The Nintendo Switch has been on the market for just a little over a year at this point, but the system has already done remarkably well. As of the end of March, official worldwide sales numbers put the Switch at nearly 18 million units. It’s definitely passed that number at this point and is probably in the realm of 19 million by now. This performance is far better than the Wii U. That system sold about 13.56 million units during its four-year lifecycle. The contrast between it and the Switch clearly couldn’t be greater. Nintendo of America President Reggie Fils-Aime was recently interviewed by The Star. During the interview, he pointed to the company’s improved marketing with the Switch as a big reason as to why it’s selling so much better than the Wii U. Here’s his full comment:

“We have a lot of momentum out there. It’s wonderful. But we also know that in this games business, things change quickly. What we’ve been able to do with Nintendo Switch is a number of very important things. First, we’ve been incredibly clear with the positioning of the product. Why should you purchase this device? Well, it’s because you can play this great content, anywhere, anytime with anyone. Tell me what the Wii U proposition was in 10 words or less. We weren’t as incredibly clear.”

Oh, Reggie wants someone to tell him the proposition of Wii U in 10 words or less? Okay, I’ll try: “It’s a home console with a touchscreen controller that allows you to play games off the TV”. Alright, I couldn’t condense it to less than 10 words, but he does have a point—the Switch’s concept is a lot easier to convey. It’s a home console that can be taken on the go. Now that description is less than ten words.

The Wii U’s concept wasn’t half bad, but its limitations were hard to get around. On top of that, the timing just wasn’t the best. It launched right before the PS4/Xbox One and wasn’t able to compete with either graphically. This made things difficult for developers, on top of having to figure out how to incorporate the Gamepad. That controller wasn’t as bad as some make it out to be, but it wasn’t a natural fit for every game. Finally, the name “Wii U” probably did add to the system’s grief. The Wii brand was huge, but the hype surrounding the original system had already faded by the time the Wii U released in 2012. Thus, regardless of whether folks realized the Wii U was a new system or not, many were disinterested just due to the novelty of the original Wii has already worn off.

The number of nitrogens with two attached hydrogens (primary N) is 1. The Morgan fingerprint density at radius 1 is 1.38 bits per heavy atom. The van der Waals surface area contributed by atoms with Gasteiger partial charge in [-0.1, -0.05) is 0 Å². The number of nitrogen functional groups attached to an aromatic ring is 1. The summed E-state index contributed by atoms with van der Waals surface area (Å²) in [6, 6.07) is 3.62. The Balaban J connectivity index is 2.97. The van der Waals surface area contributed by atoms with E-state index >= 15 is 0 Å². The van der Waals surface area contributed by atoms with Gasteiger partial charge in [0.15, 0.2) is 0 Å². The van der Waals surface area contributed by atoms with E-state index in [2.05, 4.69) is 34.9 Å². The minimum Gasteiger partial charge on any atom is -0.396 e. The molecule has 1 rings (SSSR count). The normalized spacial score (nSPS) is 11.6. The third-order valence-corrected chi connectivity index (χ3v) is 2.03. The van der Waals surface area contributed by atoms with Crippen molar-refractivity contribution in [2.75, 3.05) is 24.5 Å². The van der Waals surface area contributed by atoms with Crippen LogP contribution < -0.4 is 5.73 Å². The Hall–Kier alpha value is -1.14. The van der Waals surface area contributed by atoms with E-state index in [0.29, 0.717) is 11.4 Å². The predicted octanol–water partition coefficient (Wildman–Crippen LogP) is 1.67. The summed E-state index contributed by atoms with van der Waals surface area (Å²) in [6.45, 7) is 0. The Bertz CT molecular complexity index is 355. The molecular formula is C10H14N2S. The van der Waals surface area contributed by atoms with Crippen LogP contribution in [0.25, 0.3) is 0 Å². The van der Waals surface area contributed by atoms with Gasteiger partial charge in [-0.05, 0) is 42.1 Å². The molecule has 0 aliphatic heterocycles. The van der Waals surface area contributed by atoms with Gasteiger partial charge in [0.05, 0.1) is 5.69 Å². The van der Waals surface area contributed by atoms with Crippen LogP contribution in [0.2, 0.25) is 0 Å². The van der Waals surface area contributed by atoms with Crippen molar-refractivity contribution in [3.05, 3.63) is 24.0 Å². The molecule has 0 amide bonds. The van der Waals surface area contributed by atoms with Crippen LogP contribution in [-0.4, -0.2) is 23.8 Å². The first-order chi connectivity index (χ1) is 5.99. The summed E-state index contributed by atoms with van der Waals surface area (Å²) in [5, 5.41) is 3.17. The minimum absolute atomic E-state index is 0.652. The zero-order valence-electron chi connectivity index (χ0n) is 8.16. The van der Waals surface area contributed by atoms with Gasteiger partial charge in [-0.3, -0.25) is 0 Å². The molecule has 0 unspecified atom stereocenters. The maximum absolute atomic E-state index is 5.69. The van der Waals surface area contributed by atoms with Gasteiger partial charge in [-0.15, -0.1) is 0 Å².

Although things didn’t turn out super well for the Wii U, it did turn out to be the stepping stone that led Nintendo to the Switch. It can essentially be thought of as a prototype: rough around the edges, but the core concept was there. The Switch is a much more refined product in every way. It’s taken the idea behind the Wii U and improved upon it dramatically. Its design is sleek, modern and attractive. While it still can’t match the PS4 and Xbox One in terms of power, it has just enough for most developers to work with. The fact that it’s a hybrid system has also helped it to become a true standout. There’s never really been a system like this before, and it offers a genuine advantage to many gamers out there who lead busy lives.

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A.K Rahming
Having been introduced to video games at the age of 3 via a Nintendo 64, A.K has grown up in the culture. A fan of simulators and racers, with a soft spot for Nintendo! But, he has a great respect for the entire video game world and enjoys watching it all expand as a whole.

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